Selected attraction

{{{caption}}}
Ashland is the name of the estate of the nineteenth-century Kentucky statesman Henry Clay, located in Lexington, Kentucky in the Bluegrass region of central Kentucky. It is a registered National Historic Landmark.

Henry Clay came to Lexington from Virginia in 1797. He began buying land for his estate in 1804. The Ashland farm--which during Clay's lifetime was outside of the city limits--at its largest consisted of over 600 acres (2.4 km²). It is unclear whether Clay named the estate or retained a prior name, but he was referring to his estate as "Ashland" by 1809. The name derives from the ash forest that stood at the site. Clay and his family resided at Ashland from c. 1806 until his death in 1852 (his widow, Lucretia, moved out in 1854).

When granddaughter Anne Clay McDowell came to Ashland in 1883, she and her husband remodeled and modernized the house, updating it with gas lighting (later, electricity), indoor plumbing, and telephone service.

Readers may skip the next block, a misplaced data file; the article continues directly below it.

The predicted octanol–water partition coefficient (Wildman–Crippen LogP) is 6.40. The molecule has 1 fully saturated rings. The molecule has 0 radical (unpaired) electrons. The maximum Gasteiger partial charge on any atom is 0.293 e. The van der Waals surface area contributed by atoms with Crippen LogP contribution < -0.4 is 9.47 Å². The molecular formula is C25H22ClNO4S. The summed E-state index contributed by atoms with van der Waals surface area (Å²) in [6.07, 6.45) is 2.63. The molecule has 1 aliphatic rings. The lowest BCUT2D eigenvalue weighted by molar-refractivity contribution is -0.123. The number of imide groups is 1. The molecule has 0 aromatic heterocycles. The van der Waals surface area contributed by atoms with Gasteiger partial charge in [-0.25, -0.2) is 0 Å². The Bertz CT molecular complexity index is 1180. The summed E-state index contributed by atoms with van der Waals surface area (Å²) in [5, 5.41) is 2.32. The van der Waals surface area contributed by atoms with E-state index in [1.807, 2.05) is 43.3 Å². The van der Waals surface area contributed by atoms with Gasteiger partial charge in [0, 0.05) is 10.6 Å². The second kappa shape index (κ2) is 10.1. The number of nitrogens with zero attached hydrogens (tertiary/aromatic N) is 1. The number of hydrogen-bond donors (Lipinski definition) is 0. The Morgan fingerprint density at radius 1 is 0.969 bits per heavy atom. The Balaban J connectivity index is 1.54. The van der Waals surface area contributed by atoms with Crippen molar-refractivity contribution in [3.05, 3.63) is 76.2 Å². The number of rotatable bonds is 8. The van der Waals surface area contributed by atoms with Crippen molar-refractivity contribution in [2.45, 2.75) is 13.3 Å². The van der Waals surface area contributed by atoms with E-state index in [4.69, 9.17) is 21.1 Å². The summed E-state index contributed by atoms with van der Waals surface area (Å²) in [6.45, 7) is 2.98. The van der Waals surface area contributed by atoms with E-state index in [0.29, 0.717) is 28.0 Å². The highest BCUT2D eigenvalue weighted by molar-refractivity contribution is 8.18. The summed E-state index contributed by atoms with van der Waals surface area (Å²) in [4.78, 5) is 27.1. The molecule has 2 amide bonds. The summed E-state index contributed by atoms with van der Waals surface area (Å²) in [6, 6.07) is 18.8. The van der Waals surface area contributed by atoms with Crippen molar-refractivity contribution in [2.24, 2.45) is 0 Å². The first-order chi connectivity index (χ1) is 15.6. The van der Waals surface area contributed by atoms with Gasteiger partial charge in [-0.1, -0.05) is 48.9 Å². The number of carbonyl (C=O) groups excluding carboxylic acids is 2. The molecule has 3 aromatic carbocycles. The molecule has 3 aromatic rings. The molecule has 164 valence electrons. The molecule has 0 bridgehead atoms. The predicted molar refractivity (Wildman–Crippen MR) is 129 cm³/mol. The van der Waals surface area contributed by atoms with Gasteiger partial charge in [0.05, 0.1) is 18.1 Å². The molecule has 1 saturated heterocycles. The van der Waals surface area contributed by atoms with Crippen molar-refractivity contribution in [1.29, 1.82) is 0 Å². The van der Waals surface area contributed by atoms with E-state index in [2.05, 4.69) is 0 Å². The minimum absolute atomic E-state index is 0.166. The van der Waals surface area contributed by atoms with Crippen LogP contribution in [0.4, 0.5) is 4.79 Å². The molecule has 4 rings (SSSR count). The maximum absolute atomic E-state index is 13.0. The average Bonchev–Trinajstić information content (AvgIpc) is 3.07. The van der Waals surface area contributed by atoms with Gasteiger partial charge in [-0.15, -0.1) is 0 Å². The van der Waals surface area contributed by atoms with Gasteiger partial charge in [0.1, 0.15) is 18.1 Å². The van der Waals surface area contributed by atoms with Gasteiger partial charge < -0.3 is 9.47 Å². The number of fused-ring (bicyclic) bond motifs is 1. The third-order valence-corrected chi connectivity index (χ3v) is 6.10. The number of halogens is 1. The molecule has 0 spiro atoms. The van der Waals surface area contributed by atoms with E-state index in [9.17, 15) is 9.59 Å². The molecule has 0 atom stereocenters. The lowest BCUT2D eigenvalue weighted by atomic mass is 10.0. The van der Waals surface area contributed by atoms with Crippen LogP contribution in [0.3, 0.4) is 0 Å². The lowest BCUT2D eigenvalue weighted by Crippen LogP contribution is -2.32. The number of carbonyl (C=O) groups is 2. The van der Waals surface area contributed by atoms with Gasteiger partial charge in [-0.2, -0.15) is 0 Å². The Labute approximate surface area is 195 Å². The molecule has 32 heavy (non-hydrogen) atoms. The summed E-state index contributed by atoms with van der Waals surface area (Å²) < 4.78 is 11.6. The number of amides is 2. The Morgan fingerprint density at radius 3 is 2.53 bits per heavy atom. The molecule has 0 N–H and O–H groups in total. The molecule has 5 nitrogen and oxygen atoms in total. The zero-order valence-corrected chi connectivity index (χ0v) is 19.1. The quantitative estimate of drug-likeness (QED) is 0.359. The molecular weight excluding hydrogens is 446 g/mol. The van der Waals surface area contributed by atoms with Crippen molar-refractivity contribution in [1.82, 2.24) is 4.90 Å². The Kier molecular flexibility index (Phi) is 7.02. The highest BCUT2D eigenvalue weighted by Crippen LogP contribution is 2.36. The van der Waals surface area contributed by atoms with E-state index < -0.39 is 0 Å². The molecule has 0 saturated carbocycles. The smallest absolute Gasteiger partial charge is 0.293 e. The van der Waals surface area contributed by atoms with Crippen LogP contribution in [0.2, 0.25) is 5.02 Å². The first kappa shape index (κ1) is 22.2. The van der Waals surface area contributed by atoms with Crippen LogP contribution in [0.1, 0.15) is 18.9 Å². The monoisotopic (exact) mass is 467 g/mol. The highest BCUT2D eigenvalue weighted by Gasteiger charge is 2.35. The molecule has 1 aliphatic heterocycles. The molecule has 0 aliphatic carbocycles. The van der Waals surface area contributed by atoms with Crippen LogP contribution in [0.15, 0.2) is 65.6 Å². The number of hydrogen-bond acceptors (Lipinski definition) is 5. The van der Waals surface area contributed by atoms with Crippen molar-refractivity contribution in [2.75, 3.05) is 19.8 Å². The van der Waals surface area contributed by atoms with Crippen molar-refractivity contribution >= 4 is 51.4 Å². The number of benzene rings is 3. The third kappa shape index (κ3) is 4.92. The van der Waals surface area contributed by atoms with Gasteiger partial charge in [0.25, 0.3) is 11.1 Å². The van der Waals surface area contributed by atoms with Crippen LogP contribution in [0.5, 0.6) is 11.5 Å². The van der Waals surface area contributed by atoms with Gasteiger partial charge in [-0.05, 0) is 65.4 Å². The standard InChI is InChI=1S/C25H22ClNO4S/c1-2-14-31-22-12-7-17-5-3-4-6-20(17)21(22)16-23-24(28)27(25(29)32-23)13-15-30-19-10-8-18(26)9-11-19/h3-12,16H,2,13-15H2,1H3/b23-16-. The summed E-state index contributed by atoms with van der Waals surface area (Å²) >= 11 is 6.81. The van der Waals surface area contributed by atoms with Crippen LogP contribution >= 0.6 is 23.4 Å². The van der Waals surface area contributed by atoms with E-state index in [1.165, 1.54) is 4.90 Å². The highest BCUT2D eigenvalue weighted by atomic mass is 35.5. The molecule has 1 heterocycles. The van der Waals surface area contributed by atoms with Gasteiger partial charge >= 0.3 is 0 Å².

Selected biography

{{{caption}}}
Daniel Boone (October 22, 1734 – September 26, 1820) was an American pioneer and hunter whose frontier exploits made him one of the first folk heroes of the United States. Boone is most famous for his exploration and settlement of what is now the U.S. state of Kentucky, which was then beyond the western borders of the Thirteen Colonies. Despite resistance from American Indians, for whom Kentucky was a traditional hunting ground, in 1775 Boone blazed the Wilderness Road through the Cumberland Gap and into Kentucky. There he founded Boonesborough, one of the first English-speaking settlements beyond the Appalachian Mountains. Before the end of the 18th century, more than 200,000 people entered Kentucky by following the route marked by Boone.

Boone was born on October 22, 1734. Because the Gregorian calendar was adopted during Boone's lifetime, his birth date is sometimes given as November 2, 1734 (the "New Style" date), although Boone always used the October date. He was the sixth of eleven children in a family of Quakers.

Kentucky lists

Sister portals/WikiProjects

Categories

Select [+] to view subcategories

Associated Wikimedia

The following Wikimedia Foundation sister projects provide more on this subject:

Wikibooks
Books

Commons
Media

Wikinews 
News

Wikiquote 
Quotations

Wikisource 
Texts

Wikiversity
Learning resources

Wikivoyage 
Travel guides

Wiktionary 
Definitions

Wikidata 
Database